Looking through my computer files (such a mess!), I found an old Word document I thought I’d share with you.
When my daughter was 10 she wanted to be a paperdoll centerfold for American Girl magazine. One of the requirements was to interview female living relatives about their childhoods. Her oldest female relative that we knew of (my daughter was adopted) was her great-grandmother, Lucille Edna Mulder (Zuidweg), who was born April 17, 1912. She passed away in 2000, just two years after my daughter interviewed her.
Here are the interview results.
Edna Mulder never wanted to be called Lucille, especially by her older sister, Dorothy, or her younger sister, Alvena. They were called Dot and Vena, so she wanted to be called Edna. Edna also had two younger brothers, Peter and Charles. Her parents owned a farm in Caledonia, Michigan. Her father came from a Dutch-American family and her mother from a German-American family.
Edna, Clara (holding Pete), Vena, Charles, and Dot
The farmhouse had a big dining room in the middle of the first floor. The kitchen was out in back and had a coal-burning stove/oven. The front room was tiny, with barely enough room for the big wood-burning stove and her father’s rocking chair. He sat and smoked his pipes and cigars in the evening. He played cribbage with a friend with a small chair pulled up to the fire. All the downstairs had linoleum laid on it after Edna grew up and moved away from home; while she was home, it was a wooden floor. The upstairs was two rooms: a bedroom for her parents and one big bedroom for the five children. They slept five to one bed, with the boys sleeping across the width at the girls’ feet. It was COLD up there in the Michigan winters–with no heat. Edna’s father had built the house; most of the furniture was handmade, too, some of it quite old.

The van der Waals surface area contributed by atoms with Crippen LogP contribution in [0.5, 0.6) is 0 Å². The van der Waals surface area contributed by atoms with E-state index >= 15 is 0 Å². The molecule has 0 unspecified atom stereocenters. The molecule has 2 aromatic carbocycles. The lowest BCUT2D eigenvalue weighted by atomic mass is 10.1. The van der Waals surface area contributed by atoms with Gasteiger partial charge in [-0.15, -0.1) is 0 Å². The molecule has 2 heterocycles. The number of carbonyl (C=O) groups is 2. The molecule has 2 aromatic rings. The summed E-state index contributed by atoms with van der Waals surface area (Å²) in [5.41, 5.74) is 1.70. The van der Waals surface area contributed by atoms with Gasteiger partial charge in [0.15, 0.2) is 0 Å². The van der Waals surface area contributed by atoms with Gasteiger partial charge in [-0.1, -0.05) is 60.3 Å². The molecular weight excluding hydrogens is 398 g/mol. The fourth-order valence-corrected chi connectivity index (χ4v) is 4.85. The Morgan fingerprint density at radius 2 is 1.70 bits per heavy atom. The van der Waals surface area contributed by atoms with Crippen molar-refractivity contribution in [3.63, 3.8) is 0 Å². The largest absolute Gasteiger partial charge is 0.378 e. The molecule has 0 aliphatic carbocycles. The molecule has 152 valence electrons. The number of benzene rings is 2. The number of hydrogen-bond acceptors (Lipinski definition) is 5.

Edna’s farm had a big family of cats, but they weren’t house pets. They were kept to kill the mice in the barn. Edna’s job was to put food and water out on the back porch for them. The farm had lots of corn fields, cows, pigs, and an apple orchard. It even had a small stream for fishing, but you had to drive the wagon down there, it was so far away.
But Edna and her siblings were used to long walks. The three girls walked three miles to school everyday and three miles back home. They kept each other warm by cuddling together as they walked. Once in a great while, during the worst weather, Edna’s mother drove all the children to school in a tiny black Amish buggy.
Sometimes the girls were naughty. For instance, they knew their parents had a store charge at the grocery store in Caledonia. A couple of times the girls couldn’t resist and charged a giant candy bar or a banana. (Fruit was a big treat; Edna only saw oranges at Christmastime). When their parents found out later, they would “get bawled out.”
Edna’s family didn’t have much money, except for owning the farm, but her father collected a few hundred books. He had several series of books for children which offered moral and religious instruction, as well as some adventure books. Edna had plenty to read while she was growing up. But she didn’t have a lot of time to read because she always had a lot of chores. Farms need a lot of care! Edna learned to cook basic meat, potato, and vegetable dishes while she lived at home with her family. She also became a good baker, making delicious cookies, pies, and cakes. She wanted to be a teacher or a writer when she grew up, but she also wanted to have a home and a family and to take good care of them.
I’ve posted photos of the farm where Edna grew up before:
Final note: This turned out to be a great project for my daughter and for me because it was about our shared knowledge–some of what my grandmother taught my mother was taught to me and taught, in turn, to my daughter–and we both learned about history through the life of an ordinary girl. And, yes, my daughter did get to be an American Girl paperdoll. You can read the story and see the photos here: An American Girl’s Family Tree